How about some groundwork play with ponies?
Last week, I took advantage of a brief warm snap to ride, do some property maintenance and play around with my horses on the ground.
In his retirement, Bear mostly likes to spend his time walking between hay piles.
Sometimes, though, Bear still likes to show off his groundwork moves in exchange for a treat or two. Without my asking, he will prop himself up on one of the two tire pedestals that is in the horses’ paddock. Then he might go through his little repertoire of “salutes” or “bows” with my giving him a treat after each maneuver.
Shiloh will see what is going on and usually come on over to get in on the action. He’s always up for treats.
A “new to me” groundwork exercise that I just started playing around with is the “stand your horse lengthwise over a pole”. I got the idea from the blog, Equine Ink, in a post that referenced an article in the Canadian Horse Journal at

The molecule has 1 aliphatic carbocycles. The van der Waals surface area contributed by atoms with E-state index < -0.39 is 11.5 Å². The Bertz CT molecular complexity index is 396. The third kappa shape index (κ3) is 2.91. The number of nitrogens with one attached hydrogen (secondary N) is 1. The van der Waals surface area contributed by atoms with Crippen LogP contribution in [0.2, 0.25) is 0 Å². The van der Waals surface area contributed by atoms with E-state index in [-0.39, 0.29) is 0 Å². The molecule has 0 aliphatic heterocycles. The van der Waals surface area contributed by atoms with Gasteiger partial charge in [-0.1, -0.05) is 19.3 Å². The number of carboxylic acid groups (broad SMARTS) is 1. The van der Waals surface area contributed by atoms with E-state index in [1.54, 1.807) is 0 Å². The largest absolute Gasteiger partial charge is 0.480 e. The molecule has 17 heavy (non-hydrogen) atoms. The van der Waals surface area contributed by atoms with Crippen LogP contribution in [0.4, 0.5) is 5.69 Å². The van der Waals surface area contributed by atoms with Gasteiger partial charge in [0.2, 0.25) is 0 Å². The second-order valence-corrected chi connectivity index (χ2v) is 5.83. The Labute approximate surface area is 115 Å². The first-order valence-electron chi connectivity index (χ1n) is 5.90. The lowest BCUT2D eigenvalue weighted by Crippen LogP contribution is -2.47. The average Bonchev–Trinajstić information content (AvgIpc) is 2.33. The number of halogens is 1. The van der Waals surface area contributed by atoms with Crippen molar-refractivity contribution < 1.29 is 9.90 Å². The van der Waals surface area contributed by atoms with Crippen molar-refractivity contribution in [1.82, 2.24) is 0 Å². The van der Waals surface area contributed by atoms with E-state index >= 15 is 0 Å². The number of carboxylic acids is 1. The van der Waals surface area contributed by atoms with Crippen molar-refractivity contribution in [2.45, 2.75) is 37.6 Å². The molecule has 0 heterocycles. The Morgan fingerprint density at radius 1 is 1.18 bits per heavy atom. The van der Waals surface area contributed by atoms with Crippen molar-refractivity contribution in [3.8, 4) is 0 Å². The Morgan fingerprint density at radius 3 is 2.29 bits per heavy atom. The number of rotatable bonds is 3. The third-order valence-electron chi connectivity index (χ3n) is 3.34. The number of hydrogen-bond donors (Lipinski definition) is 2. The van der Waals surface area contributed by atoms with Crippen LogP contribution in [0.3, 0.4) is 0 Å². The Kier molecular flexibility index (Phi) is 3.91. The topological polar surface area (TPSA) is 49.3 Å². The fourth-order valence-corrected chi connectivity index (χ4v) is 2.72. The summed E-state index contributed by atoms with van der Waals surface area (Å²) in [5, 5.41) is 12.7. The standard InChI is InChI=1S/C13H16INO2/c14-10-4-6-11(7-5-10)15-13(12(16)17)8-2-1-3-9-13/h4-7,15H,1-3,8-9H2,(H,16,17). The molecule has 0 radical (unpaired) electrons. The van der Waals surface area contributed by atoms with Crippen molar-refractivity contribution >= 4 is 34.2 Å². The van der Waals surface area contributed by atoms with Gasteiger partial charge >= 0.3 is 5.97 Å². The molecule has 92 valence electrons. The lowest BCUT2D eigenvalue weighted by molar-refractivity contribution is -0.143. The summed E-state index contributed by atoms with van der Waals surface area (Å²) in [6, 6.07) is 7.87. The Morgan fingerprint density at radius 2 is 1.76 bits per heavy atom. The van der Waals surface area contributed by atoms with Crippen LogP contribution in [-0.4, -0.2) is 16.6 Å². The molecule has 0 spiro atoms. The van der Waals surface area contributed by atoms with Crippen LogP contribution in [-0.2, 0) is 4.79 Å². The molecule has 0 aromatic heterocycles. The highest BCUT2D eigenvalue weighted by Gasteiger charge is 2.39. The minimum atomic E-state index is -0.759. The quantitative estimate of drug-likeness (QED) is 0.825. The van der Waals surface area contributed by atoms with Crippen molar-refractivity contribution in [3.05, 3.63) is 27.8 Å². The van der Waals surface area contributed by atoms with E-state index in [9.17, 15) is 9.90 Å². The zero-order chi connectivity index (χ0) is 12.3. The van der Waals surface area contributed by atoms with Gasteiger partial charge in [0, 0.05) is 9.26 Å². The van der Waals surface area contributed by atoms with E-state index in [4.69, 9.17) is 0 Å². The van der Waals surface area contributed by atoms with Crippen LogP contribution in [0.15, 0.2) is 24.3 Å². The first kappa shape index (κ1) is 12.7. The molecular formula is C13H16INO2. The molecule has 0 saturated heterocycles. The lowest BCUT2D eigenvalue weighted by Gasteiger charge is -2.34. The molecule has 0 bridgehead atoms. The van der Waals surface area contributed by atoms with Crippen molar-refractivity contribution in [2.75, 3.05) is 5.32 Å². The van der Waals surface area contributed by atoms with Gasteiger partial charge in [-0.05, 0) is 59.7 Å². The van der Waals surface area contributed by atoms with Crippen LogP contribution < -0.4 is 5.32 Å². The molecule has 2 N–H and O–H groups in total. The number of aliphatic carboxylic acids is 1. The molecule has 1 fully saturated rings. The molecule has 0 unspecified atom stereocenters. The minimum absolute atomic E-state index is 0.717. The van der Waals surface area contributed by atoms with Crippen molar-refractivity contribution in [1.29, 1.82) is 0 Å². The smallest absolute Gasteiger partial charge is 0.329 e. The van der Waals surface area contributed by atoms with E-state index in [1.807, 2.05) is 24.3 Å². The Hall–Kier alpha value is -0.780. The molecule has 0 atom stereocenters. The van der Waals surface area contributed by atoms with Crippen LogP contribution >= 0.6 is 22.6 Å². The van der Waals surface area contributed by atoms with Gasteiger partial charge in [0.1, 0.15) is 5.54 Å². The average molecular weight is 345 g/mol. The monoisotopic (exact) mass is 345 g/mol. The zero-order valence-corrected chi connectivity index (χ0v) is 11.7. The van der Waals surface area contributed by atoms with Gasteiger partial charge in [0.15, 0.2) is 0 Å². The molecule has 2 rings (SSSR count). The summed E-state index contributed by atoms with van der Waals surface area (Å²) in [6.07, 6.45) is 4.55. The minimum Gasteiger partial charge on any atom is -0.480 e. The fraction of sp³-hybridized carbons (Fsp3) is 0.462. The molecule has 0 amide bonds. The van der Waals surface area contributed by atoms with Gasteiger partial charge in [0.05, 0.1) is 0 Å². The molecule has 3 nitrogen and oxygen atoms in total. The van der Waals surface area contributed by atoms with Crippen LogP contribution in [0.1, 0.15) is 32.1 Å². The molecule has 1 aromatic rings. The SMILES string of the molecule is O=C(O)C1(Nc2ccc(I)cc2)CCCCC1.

Here is a video on Facebook of the exercise:
The article and video are by Jec Aristotle Ballou of 101 Dressage Exercises and 101 Western Dressage Exercises fame. Definitely one of my favorite horse training authors.
I’ll let the article link and the Facebook video link above tell you about the exercise, but in my practicing it with Shiloh, I will say that I was impressed with the challenge.
Shiloh did manage to straddle the pole with two front hooves but was very careful to keep both hind hooves on the right side of the pole. No straddling of back hooves for him just yet. I could see Shiloh carefully thinking through the placement of his hooves and immediately recognized the potential benefits of the exercise that the article described.
A lot of Jec’s exercises are like that pole straddling. Super quiet and low key. Easy to set up. And yet with surprisingly deep benefits for the horse. It’s definitely something I can easily play around with over Winter while I’m not riding much at home. I haven’t practiced pole straddling with Bear yet, but it is on my Winter to do list. I’ll have to see if I can snap a photo of one or both horses with all four hooves straddling the pole!